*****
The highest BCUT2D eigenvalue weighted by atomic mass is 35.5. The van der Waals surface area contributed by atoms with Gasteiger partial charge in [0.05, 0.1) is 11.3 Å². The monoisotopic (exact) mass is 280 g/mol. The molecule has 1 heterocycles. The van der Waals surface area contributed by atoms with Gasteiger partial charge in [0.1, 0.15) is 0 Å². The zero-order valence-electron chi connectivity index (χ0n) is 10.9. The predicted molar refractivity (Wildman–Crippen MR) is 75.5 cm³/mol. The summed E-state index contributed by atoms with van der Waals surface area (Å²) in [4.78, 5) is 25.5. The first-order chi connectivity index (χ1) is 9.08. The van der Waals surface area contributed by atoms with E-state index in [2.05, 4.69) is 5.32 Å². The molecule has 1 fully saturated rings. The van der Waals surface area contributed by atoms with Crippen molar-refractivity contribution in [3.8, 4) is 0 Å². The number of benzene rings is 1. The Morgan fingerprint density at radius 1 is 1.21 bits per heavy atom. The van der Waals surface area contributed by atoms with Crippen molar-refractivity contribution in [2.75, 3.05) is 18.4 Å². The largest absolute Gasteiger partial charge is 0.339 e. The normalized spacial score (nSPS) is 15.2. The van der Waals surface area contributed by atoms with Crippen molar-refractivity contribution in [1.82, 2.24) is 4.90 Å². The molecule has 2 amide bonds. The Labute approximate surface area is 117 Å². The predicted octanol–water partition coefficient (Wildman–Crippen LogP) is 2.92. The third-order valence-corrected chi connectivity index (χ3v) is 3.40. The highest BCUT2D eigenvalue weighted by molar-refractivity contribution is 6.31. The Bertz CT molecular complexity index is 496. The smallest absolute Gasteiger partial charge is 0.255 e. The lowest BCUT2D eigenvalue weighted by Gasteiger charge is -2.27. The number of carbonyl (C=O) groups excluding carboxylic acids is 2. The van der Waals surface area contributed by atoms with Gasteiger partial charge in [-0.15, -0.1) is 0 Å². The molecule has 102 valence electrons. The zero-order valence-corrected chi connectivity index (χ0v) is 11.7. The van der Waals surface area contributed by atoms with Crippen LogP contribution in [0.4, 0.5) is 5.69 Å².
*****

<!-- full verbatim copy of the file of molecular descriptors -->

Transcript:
The highest BCUT2D eigenvalue weighted by atomic mass is 35.5. The van der Waals surface area contributed by atoms with Gasteiger partial charge in [0.05, 0.1) is 11.3 Å². The monoisotopic (exact) mass is 280 g/mol. The molecule has 1 heterocycles. The van der Waals surface area contributed by atoms with Gasteiger partial charge in [0.1, 0.15) is 0 Å². The zero-order valence-electron chi connectivity index (χ0n) is 10.9. The predicted molar refractivity (Wildman–Crippen MR) is 75.5 cm³/mol. The summed E-state index contributed by atoms with van der Waals surface area (Å²) in [4.78, 5) is 25.5. The first-order chi connectivity index (χ1) is 9.08. The van der Waals surface area contributed by atoms with E-state index in [2.05, 4.69) is 5.32 Å². The molecule has 1 fully saturated rings. The van der Waals surface area contributed by atoms with Crippen molar-refractivity contribution in [3.8, 4) is 0 Å². The number of benzene rings is 1. The Morgan fingerprint density at radius 1 is 1.21 bits per heavy atom. The van der Waals surface area contributed by atoms with Crippen molar-refractivity contribution in [2.75, 3.05) is 18.4 Å². The largest absolute Gasteiger partial charge is 0.339 e. The normalized spacial score (nSPS) is 15.2. The van der Waals surface area contributed by atoms with Crippen molar-refractivity contribution in [1.82, 2.24) is 4.90 Å². The molecule has 2 amide bonds. The Labute approximate surface area is 117 Å². The predicted octanol–water partition coefficient (Wildman–Crippen LogP) is 2.92. The third-order valence-corrected chi connectivity index (χ3v) is 3.40. The highest BCUT2D eigenvalue weighted by molar-refractivity contribution is 6.31. The Bertz CT molecular complexity index is 496. The smallest absolute Gasteiger partial charge is 0.255 e. The lowest BCUT2D eigenvalue weighted by Gasteiger charge is -2.27. The number of carbonyl (C=O) groups excluding carboxylic acids is 2. The van der Waals surface area contributed by atoms with Gasteiger partial charge in [-0.15, -0.1) is 0 Å². The molecule has 102 valence electrons. The zero-order valence-corrected chi connectivity index (χ0v) is 11.7. The van der Waals surface area contributed by atoms with Crippen LogP contribution in [0.4, 0.5) is 5.69 Å².